### C. BMA under Limited Information

Suppose we can divide the parameter space into *K* regions (models), so we have the space of all possible models *D*, based on the law of total probability:

where *p*(Δ|*D*), the posterior distribution of the quantity of interest Δ is a mixture of the posterior distributions of that quantity under each of the models with mixing probabilities given by the posterior model probabilities and using the posterior model probabilities as weights. Thus, the *full* posterior distribution of Δ is a weighted average of the posterior distributions under each model (*M*_{1}, …,*M*_{K}), where the weights are the posterior model probabilities *p*(*M*_{k}|*D*). This procedureiswhatistypically referred to as BMA, and it is in fact the standard Bayesian solution under model uncertainty, since it follows from direct application of Bayes’ theorem.

Denoting the data by x_{T}, (38) becomes *K* models, such that:

Although this fully Bayesian approach is a feasible and a very attractive solution to the problem of accounting for model uncertainty, there are certain difficulties in the implementation of the BMA, making it (in some cases) a rather unpopular and less practical proposition. First, when the number of regressors *k*^{*} is very large, the number of models is ^{17} Second, the BMA requires specification of the prior distributions of all relevant parameters so for *k*^{*} possible regressors, ^{18}

Each of the *K* models is compared in turn with a baseline model *M*_{0} (which could be the null model with no independent variables), yielding Bayes factors *B*_{10}, *B*_{20}, …, *B*_{0K}. The value of BIC for model *M*_{k} denoted *BIC*_{k}, is the approximation to 2 log *B*_{0k} given by (34), where *B*_{0k} is the Bayes factor for model *M*_{k} against *M*_{0}.^{19}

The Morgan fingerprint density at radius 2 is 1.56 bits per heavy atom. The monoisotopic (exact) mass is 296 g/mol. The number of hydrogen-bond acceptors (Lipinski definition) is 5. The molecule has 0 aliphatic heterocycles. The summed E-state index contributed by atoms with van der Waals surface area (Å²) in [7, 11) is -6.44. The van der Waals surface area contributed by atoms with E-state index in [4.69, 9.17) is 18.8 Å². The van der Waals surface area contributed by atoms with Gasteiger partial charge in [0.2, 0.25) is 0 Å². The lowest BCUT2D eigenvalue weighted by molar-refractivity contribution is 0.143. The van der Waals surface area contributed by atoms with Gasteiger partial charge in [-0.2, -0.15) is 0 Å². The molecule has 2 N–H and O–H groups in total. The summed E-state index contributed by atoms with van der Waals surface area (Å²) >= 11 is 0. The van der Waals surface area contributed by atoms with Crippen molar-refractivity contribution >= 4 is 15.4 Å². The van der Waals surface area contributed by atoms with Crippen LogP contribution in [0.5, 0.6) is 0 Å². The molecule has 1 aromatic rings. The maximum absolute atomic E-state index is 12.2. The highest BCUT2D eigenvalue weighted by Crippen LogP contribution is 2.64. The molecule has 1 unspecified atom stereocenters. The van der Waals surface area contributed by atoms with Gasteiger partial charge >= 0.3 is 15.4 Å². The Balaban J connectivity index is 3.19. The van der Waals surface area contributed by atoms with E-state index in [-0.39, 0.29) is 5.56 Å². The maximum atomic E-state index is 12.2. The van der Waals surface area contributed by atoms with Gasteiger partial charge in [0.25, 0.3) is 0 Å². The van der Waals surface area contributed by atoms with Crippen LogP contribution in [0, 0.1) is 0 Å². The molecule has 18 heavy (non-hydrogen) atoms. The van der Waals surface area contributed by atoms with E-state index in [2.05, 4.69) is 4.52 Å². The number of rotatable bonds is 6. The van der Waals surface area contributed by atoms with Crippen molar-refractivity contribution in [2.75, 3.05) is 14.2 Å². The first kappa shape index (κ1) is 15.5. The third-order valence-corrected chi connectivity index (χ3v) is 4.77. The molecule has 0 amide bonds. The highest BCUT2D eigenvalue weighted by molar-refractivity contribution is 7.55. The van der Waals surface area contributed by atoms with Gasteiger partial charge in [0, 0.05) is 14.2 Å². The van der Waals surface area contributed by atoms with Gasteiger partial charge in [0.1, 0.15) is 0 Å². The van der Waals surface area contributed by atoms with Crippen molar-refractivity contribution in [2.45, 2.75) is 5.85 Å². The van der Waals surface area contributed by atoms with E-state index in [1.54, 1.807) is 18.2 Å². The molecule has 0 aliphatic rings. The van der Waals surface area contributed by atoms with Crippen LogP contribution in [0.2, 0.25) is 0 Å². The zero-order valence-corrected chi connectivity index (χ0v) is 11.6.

It is possible to write (21) and (39) in terms of the BIC. To see this, rewrite the Bayes factor *B*_{12} in (2l), we get

Extending from 2 models to *K* models,

The expression in (40) uses the “full information” BIC derived in (34). In the framework of our GMM analysis, and following the discussion in Section 3.2 we modify (40) to incorporate the “limited information” LIBIC defined in (37)

Equation (41) defines the LIBMA estimator, an extension of the BMA in the case of a limited information likelihood. The LIBMA incorporates a dynamic panel estimator in the context of GMM and a Bayesian robustness check to explicitly account for model uncertainty in evaluating the results of a universe of models generated by a set of possible regressors.

## V. Statistics for the Robustness Analysis

This section summarizes the computational aspects and introduces the statistics on which we will base our robustness analysis.

Suppose we have *n* independent replications of a linear regression model with an intercept *α*, and *k*^{*} possible regressors grouped in a *k*^{*}–dimensional vector *β*. Denote by *Z* the corresponding *n* × *k*^{*} design matrix. We have *p*(*M*_{j}), where

A model *M*_{j} with 0 ≤ *k*_{j} ≤ *k*^{*} regressors is defined by *y* = *α* + *β*_{j}*X*_{j} + *ε*, where *y* is the vector of observations, *X*_{j} denotes the *n* × *k*_{j} matrix of the regressors included, and *β*_{j} is the vector of the relevant coefficients.